A power station, also referred to as a power plant or powerhouse and sometimes generating station or generating plant, is an industrial facility for the generation of electric power. Engineers and utility staff usually use the female gender when referring to a power station – its working parts are perhaps regarded as a form of beached, inland, ship, as they in the past would always have resembled a ship’s steam turbine propulsion equipment. Most power stations contain one or more generators, a rotating machine that converts mechanical power into electrical power. The relative motion between a magnetic field and a conductor creates an electrical current. The energy source harnessed to turn the generator varies widely. Most power stations in the world burn fossil fuels such as coal, oil, and natural gas to generate electricity. Others use nuclear power, but there is an increasing use of cleaner renewable sources such as solar, wind, wave and hydroelectric.
Offshore drilling is a mechanical process where a wellbore is drilled below the seabed. It is typically carried out in order to explore for and subsequently extract petroleum which lies in rock formations beneath the seabed. Most commonly, the term is used to describe drilling activities on the continental shelf, though the term can also be applied to drilling in lakes, inshore waters and inland seas. There are many different types of facilities from which offshore drilling operations take place. These include bottom founded drilling rigs (jackup barges and swamp barges), combined drilling and production facilities either bottom founded or floating platforms, and deepwater mobile offshore drilling units (MODU) including semi-submersibles and drillships. These are capable of operating in water depths up to 3,000 metres (9,800 ft). In shallower waters the mobile units are anchored to the seabed, however in deeper water (more than 1,500 metres (4,900 ft) the semisubmersibles or drillships are maintained at the required drilling location using dynamic positioning.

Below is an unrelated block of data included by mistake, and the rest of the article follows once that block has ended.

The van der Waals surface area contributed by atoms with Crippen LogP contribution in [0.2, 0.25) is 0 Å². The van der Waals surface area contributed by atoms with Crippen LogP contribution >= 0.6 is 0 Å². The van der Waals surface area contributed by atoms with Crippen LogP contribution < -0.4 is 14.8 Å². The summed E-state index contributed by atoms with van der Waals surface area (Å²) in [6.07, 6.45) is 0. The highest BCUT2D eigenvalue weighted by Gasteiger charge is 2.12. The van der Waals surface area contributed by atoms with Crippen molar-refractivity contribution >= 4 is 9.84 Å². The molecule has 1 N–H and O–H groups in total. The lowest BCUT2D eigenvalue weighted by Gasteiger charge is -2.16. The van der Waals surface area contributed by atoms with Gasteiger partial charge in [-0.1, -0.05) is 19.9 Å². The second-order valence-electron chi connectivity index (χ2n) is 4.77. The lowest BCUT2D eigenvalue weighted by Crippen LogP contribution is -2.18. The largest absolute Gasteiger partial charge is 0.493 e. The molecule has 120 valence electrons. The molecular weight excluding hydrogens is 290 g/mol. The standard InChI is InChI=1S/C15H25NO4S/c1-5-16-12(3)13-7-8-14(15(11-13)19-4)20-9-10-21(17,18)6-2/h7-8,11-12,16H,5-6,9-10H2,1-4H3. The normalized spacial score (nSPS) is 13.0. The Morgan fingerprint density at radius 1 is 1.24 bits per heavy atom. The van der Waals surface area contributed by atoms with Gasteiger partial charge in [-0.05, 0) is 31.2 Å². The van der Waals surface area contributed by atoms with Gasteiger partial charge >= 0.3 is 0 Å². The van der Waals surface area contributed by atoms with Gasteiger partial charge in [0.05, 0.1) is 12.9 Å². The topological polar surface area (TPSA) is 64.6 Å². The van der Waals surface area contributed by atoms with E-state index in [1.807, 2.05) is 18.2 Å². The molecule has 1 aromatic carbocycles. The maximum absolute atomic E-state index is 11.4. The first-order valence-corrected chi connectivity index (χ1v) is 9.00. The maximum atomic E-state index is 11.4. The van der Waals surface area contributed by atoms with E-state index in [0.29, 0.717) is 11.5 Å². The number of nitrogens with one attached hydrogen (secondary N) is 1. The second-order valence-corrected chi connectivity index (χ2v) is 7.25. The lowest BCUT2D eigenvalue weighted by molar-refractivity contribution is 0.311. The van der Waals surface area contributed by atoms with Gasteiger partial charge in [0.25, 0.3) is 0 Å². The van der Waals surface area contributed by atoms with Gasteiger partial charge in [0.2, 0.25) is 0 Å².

Manually operated valves require someone in attendance to adjust them using a direct or geared mechanism attached to the valve stem. Power-operated actuators, using gas pressure, hydraulic pressure or electricity, allow a valve to be adjusted remotely, or allow rapid operation of large valves. Power-operated valve actuators may be the final elements of an automatic control loop which automatically regulates some flow, level or other process. Actuators may be only to open and close the valve, or may allow intermediate positioning; some valve actuators include switches or other ways to remotely indicate the position of the valve. Used for the automation of industrial valves, actuators can be found in all kinds of process plants. They are used in waste water treatment plants, power plants, refineries, mining and nuclear processes, food factories, and pipelines. Valve actuators play a major part in automating process control.